Problem Plants

While 113 different weed species have been found in the Abel Tasman, Project Janszoon and the Abel Tasman Birdsong Trust are particularly interested in what we call the “filthy fourteen”.

Each of these plants poses a threat to the Park in different ways. If you see or suspect any of these species in or around the Park, please let us know. You can report sightings on info@janszoon.org

If you wish to control any of these plants yourself, please ask us or the Department of Conservation for advice on the best means of control.

For more information about these weeds you can also go to www.weedbusters.org.nz

Grevillea [thumb]

Grevillea

Grevillea (Grevillea rosmarinifolia) is a classic example of the right plant in the wrong place. Originally from Australia, it is commonly found in gardens in Marahau, Nelson and Kaiteriteri, where it is prized for its pink flowers and long flowering period. It is likely to have been brought into Torrent Bay village as a garden plant, but instead found the Park’s...
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Wandering willie [thumb]

Wandering willie

Wandering willie (Tradescantia) was introduced into the Park by early settlers and is a ‘fingerprint of the past’. It generally occurs in areas where people once lived and worked, such as Totaranui, Awaroa River, Meadowbank and Bark Bay. Wandering willie is a ground cover plant that smothers the ground in shady forest areas, preventing native seedlings from establishing. Project Janszoon and the Birdsong...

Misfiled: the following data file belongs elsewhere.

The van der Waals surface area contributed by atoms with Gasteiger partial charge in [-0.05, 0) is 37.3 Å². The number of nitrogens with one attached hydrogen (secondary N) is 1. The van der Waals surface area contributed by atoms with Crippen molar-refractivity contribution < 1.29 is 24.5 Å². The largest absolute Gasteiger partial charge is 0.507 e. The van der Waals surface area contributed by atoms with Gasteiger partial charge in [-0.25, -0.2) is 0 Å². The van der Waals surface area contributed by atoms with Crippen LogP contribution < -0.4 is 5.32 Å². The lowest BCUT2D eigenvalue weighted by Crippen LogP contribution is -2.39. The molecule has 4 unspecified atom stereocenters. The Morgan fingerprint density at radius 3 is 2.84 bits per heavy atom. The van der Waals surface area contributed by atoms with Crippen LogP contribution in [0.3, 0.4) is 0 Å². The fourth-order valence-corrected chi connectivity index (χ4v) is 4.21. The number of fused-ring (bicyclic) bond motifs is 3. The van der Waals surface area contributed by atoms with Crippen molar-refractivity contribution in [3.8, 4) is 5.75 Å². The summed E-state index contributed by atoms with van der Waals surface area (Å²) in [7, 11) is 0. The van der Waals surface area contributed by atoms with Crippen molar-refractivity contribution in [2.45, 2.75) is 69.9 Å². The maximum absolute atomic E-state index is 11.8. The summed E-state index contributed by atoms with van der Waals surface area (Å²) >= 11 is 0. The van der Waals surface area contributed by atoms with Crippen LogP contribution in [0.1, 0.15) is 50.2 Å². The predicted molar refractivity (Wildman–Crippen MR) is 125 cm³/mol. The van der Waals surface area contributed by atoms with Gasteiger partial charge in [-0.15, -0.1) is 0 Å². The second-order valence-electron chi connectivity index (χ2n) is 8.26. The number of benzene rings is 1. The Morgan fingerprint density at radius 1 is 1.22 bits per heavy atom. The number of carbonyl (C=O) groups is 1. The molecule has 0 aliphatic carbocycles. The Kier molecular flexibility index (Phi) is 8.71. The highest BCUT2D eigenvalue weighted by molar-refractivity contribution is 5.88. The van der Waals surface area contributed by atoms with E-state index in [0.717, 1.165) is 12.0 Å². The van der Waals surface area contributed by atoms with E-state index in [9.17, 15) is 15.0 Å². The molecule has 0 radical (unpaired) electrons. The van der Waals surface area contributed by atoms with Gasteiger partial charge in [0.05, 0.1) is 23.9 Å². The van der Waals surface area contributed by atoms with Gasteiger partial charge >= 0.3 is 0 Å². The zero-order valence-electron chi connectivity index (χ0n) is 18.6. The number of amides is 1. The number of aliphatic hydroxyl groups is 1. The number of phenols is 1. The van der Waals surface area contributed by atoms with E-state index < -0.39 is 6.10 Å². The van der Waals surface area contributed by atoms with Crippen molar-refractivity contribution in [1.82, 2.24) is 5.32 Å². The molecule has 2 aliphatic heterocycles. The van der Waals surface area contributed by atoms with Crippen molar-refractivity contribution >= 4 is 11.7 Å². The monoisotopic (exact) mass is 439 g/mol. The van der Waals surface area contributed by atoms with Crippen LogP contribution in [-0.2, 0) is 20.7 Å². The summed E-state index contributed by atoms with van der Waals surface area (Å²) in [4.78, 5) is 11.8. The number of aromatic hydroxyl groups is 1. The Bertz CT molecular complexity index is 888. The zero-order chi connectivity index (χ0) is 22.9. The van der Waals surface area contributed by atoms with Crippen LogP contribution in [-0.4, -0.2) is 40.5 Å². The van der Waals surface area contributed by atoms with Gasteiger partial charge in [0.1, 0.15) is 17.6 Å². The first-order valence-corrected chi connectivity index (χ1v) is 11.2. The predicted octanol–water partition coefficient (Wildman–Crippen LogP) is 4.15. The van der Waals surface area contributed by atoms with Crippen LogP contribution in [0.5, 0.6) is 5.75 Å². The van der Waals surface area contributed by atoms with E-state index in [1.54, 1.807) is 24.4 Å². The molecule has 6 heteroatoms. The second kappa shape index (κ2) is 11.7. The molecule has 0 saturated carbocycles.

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Periwinkle [thumb]

Periwinkle

Periwinkle (Vinca major, V. minor) was introduced into the Park by early settlers and is a ‘fingerprint of the past’. It generally occurs in areas where people once lived and worked, such as Totaranui, Awaroa River, Meadowbank and Bark Bay. It is a ground cover plant that smothers the ground in shady forest areas, preventing native seedlings from establishing. Project Janszoon and...
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Ivy [thumb]

English ivy

English ivy (Hedera helix) was introduced into the Park by early settlers and is a ‘fingerprint of the past’. It generally occurs in areas where people once lived and worked, such as Totaranui, Awaroa River, Meadowbank and Bark Bay. English ivy is a climber that kills plants from ground level to canopy in lowland forest and can even bring down whole trees....
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Cotoneaster [thumb]

Cotoneaster

Cotoneaster (Cotoneaster glaucophyllus) is another plant that was popular with early settlers and was planted widely in areas where people once lived and worked, such as Totaranui, Awaroa River, Meadowbank and Torrent Bay. An evergreen shrub, originating in the Chinese Himalayas, which can grow 1–3 m high, it is not particularly valued as a garden plant these days. However it has managed...
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Holly [thumb]

Holly

Holly (Ilex aquifolium) is an evergreen, shrub or small tree with lots of branches and glossy dark leaves. It competes with native plants for light and can form dense thickets. It is only known in the Park from some historic plantings at the Meadowbank Homestead at Awaroa. However it has spread widely from here at about a one kilometre radius.   Holly...
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Chilean rhubarb [thumb]

Chilean rhubarb